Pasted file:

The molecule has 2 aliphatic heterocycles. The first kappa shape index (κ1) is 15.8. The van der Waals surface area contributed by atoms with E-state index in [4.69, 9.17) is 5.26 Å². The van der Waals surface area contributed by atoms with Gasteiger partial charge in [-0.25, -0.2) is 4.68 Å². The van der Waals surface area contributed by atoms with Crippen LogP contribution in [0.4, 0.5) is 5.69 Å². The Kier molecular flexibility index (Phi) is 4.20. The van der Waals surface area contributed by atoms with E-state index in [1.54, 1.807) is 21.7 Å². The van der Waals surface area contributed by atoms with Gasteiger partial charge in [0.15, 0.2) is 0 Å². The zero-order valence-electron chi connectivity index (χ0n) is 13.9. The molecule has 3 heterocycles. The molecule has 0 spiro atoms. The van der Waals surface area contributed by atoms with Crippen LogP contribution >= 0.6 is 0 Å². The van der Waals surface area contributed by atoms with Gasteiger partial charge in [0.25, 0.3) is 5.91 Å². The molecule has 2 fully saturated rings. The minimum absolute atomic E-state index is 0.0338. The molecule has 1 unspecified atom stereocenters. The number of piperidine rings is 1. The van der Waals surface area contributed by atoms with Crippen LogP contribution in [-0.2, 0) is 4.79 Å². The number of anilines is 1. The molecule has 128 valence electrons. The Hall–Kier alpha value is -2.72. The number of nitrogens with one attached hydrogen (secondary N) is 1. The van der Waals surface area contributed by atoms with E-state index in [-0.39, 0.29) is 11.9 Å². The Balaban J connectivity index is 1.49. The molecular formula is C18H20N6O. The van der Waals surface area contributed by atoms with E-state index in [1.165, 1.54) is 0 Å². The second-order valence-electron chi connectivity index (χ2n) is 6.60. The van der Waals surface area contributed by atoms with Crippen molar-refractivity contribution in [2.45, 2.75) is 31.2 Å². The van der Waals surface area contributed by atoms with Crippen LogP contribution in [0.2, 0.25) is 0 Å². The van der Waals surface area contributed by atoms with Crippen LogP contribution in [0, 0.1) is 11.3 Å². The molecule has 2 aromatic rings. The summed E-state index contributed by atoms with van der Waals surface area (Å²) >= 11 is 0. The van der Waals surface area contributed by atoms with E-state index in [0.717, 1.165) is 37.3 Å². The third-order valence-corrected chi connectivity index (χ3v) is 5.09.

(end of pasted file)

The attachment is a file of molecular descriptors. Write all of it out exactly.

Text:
The molecule has 2 aliphatic heterocycles. The first kappa shape index (κ1) is 15.8. The van der Waals surface area contributed by atoms with E-state index in [4.69, 9.17) is 5.26 Å². The van der Waals surface area contributed by atoms with Gasteiger partial charge in [-0.25, -0.2) is 4.68 Å². The van der Waals surface area contributed by atoms with Crippen LogP contribution in [0.4, 0.5) is 5.69 Å². The Kier molecular flexibility index (Phi) is 4.20. The van der Waals surface area contributed by atoms with E-state index in [1.54, 1.807) is 21.7 Å². The van der Waals surface area contributed by atoms with Gasteiger partial charge in [0.15, 0.2) is 0 Å². The zero-order valence-electron chi connectivity index (χ0n) is 13.9. The molecule has 3 heterocycles. The molecule has 0 spiro atoms. The van der Waals surface area contributed by atoms with Crippen LogP contribution >= 0.6 is 0 Å². The van der Waals surface area contributed by atoms with Gasteiger partial charge in [0.25, 0.3) is 5.91 Å². The molecule has 2 fully saturated rings. The minimum absolute atomic E-state index is 0.0338. The molecule has 1 unspecified atom stereocenters. The number of piperidine rings is 1. The van der Waals surface area contributed by atoms with Crippen LogP contribution in [-0.2, 0) is 4.79 Å². The number of anilines is 1. The molecule has 128 valence electrons. The Hall–Kier alpha value is -2.72. The number of nitrogens with one attached hydrogen (secondary N) is 1. The van der Waals surface area contributed by atoms with E-state index in [-0.39, 0.29) is 11.9 Å². The Balaban J connectivity index is 1.49. The molecular formula is C18H20N6O. The van der Waals surface area contributed by atoms with E-state index in [1.165, 1.54) is 0 Å². The second-order valence-electron chi connectivity index (χ2n) is 6.60. The van der Waals surface area contributed by atoms with Crippen molar-refractivity contribution in [2.45, 2.75) is 31.2 Å². The van der Waals surface area contributed by atoms with Crippen LogP contribution in [0.2, 0.25) is 0 Å². The van der Waals surface area contributed by atoms with Crippen LogP contribution in [0, 0.1) is 11.3 Å². The molecule has 2 aromatic rings. The summed E-state index contributed by atoms with van der Waals surface area (Å²) >= 11 is 0. The van der Waals surface area contributed by atoms with E-state index in [0.717, 1.165) is 37.3 Å². The third-order valence-corrected chi connectivity index (χ3v) is 5.09.